Talk to the understudy and other ‘stuff reporters do,’ starring Danny Arnold

Sweetheart’s answer to where he went to school to become an arborist is, “I learned on the street.” 

We have that in common. To this day, I’ve never taken a journalism class. I learned to be a reporter on the street. Literally, somewhat, as part of my first job at a daily paper involved finding people willing to answer the “Question of the Week.” 

What arborists see, regardless of where they learn their craft. (Photo credit: Sweetheart)

It was usually about some current events topic and dreamed up by our editor, a man who inexplicably wrote all his editorials in second person. More than once, I fantasized about asking why I couldn’t get a little help around my house from “our wife.” We never took a newsroom poll about worst task, but if we had, Question of the Week would have been the winner.

On a rotating basis, we had to collect six answers – and pictures of the answerers. Which involved walking up to a stranger while holding a notebook and camera and asking them if they’d like to answer a question and get their picture taken for the newspaper. 

Good times. 

All of these people thought the US should pull its troops out of Somalia.

Eventually, most of us got wise to hitting the the gas station at 11 pm on a Saturday, when people were too plowed to realize what they were getting themselves into. (We also got great some great – and unprintable – answers.) 

I loved pretty much everything else about being a reporter and features editor at a daily paper. That’s one reason it’s been hard to see way the news business has changed over the past 25 or so years. The advent of digital publishing should have created more jobs for talented writers, not less. Journalism as a business is in flux, and while it’s still unclear where it’s going to land, so far it’s basically been a bloodbath for writers. 

Recent staff massacres at The Forward (for which I freelanced at one point), Huffington Post and Buzzfeed have resulted in yet another round of talented writers worrying how to feed themselves and their families. The important work those people were doing includes keeping our government on notice that it’s being watched. That is under threat, at exactly the moment those in power need that message.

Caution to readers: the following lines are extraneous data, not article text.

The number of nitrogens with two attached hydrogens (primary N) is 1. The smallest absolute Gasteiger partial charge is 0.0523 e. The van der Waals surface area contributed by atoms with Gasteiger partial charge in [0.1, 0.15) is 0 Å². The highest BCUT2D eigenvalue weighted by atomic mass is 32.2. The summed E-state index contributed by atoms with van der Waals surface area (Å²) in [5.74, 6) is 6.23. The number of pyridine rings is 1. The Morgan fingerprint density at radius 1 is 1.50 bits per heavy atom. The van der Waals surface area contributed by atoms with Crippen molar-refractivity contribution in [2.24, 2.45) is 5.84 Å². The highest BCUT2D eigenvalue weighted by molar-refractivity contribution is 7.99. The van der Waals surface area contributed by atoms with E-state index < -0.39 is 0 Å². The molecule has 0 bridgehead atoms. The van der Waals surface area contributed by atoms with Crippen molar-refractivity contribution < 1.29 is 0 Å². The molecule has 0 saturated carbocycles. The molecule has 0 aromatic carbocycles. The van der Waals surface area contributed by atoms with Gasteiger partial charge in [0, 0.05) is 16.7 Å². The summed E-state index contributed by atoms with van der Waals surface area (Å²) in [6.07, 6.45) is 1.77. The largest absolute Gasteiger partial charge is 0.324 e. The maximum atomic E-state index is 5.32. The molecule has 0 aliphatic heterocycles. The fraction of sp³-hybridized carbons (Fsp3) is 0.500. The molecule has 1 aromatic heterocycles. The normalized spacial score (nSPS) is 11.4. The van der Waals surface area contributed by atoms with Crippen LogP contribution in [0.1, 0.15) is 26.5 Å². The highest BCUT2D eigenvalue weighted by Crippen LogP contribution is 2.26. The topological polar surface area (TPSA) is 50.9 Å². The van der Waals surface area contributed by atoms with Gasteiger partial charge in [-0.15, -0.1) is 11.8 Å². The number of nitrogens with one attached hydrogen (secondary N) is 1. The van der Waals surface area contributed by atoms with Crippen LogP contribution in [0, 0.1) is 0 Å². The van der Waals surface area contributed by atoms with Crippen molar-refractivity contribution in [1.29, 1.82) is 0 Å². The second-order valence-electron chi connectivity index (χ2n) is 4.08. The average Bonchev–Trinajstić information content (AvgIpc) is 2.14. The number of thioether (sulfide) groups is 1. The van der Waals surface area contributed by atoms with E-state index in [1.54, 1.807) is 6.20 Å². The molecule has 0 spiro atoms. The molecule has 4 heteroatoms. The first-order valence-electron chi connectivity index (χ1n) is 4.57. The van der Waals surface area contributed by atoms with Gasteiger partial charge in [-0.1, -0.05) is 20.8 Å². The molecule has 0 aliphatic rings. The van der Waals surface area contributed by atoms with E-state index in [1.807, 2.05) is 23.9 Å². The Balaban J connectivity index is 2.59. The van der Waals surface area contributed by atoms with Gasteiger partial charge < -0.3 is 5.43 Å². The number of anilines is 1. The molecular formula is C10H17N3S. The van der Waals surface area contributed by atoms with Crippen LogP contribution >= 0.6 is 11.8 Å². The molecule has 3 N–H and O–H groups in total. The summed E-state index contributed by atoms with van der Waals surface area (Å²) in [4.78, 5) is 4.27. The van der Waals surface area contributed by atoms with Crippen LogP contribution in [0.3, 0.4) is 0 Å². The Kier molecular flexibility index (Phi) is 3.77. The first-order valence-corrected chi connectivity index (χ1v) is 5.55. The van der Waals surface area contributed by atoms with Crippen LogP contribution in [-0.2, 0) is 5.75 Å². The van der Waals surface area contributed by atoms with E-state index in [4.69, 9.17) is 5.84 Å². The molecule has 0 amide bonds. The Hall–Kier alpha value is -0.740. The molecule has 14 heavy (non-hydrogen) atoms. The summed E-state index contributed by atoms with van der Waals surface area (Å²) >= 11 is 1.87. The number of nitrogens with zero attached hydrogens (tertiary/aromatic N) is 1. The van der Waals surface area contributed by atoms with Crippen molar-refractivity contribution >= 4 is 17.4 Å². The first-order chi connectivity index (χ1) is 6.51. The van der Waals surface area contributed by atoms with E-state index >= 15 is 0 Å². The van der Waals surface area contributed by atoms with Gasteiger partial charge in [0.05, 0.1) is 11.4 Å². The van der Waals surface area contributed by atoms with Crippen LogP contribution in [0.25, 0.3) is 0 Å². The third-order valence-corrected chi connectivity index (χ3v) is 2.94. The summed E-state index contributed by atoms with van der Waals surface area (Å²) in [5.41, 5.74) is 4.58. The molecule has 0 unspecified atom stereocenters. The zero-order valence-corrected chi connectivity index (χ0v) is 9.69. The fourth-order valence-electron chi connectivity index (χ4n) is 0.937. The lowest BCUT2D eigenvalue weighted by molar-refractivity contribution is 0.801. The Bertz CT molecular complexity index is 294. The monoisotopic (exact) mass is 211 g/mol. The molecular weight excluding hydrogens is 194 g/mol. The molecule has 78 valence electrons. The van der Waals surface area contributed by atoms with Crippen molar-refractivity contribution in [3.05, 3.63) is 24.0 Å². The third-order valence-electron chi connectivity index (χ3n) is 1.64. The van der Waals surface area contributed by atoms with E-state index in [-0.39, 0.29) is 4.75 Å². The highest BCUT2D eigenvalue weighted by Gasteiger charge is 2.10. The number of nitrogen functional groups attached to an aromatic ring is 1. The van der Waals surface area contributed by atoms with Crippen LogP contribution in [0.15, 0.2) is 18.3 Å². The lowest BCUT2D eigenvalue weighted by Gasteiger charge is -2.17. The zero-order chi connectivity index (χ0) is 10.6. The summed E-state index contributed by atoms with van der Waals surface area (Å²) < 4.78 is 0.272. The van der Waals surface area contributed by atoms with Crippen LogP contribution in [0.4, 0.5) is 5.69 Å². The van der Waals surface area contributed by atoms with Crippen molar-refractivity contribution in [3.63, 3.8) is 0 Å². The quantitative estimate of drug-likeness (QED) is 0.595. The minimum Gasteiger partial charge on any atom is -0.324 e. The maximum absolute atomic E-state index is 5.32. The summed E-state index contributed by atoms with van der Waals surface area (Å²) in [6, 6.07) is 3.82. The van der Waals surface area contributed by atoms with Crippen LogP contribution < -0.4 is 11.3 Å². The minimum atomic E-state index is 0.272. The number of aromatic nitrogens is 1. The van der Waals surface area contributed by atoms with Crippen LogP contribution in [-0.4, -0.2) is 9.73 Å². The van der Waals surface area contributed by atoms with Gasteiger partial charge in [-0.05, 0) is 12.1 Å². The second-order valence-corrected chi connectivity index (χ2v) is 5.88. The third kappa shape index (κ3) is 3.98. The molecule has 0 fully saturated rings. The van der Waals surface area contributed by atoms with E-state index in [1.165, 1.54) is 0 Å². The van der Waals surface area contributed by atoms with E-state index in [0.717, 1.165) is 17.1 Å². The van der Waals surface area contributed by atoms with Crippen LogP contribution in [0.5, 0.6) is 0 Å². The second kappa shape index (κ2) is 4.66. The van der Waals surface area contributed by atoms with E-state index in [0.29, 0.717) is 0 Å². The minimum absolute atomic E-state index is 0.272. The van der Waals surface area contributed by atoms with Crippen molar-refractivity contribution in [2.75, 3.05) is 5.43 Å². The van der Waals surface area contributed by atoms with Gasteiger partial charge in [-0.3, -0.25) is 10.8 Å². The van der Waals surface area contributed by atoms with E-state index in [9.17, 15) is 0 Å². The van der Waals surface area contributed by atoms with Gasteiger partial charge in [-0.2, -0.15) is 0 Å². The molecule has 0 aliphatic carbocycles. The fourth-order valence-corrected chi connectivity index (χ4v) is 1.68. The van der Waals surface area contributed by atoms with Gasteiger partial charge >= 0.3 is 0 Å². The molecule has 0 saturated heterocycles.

Freelance writing is a rough way to make a living. You never know when you’re going to get paid. Paid vacation, sick days and health benefits are non-existent. Having a day job doing what you love is a beautiful thing, and I hope all those journalists who just lost theirs land on their feet, with jobs they love.

As a reporter, I loved writing feature stories. People doing interesting things told me how they came to be doing them and what might be happening next with whatever they were doing. Then, I got to turn those parts of their lives into stories. I loved it. I still do, even though now the people telling me interesting things are at the reference desk, and their stories are not for publication.

Occasionally, though, I get a chance to put on my feature writing tiara (I’ve won a couple of awards for feature writing, hence tiara rather than mere hat).

Not too long ago, Seth Meyers came to town for a benefit. I am a big Seth fan, so I asked the editor of the paper I do most of my freelancing for if he was planning a profile and if so, could  I write it? He wasn’t. But, he said, the Broadway Touring Company of “Fiddler on the Roof” was coming to town. How about an interview with the actor playing Tevye and one other lead actor?

When I finally connected with the media contact for the show (after a two-week game of phone tag), I told her I wanted to interview the actor playing Tevye, and I wanted to interview the actor who was Tevye’s understudy. 

No one ever talks to the understudy, which is a mistake.

The understudy has to learn two roles – the one for which they’ve been cast, and the one they may have to step into on a moment’s notice – or never. It doesn’t matter whether they ever go on as that character or not, they need to know the role as well as the top-billed actor does. Every single day (and twice on Saturdays and Sundays) they need to be as ready to be a main cast member as they do to be a supporting cast member. Both roles are essential to the success of the production, but they’re very different.  

Long story short, I didn’t get to talk to the actor playing Tevye. Which turned out to be no problem at all.

His understudy was more than ready to star in my feature story. Click here  to read about the delightful Danny Arnold.

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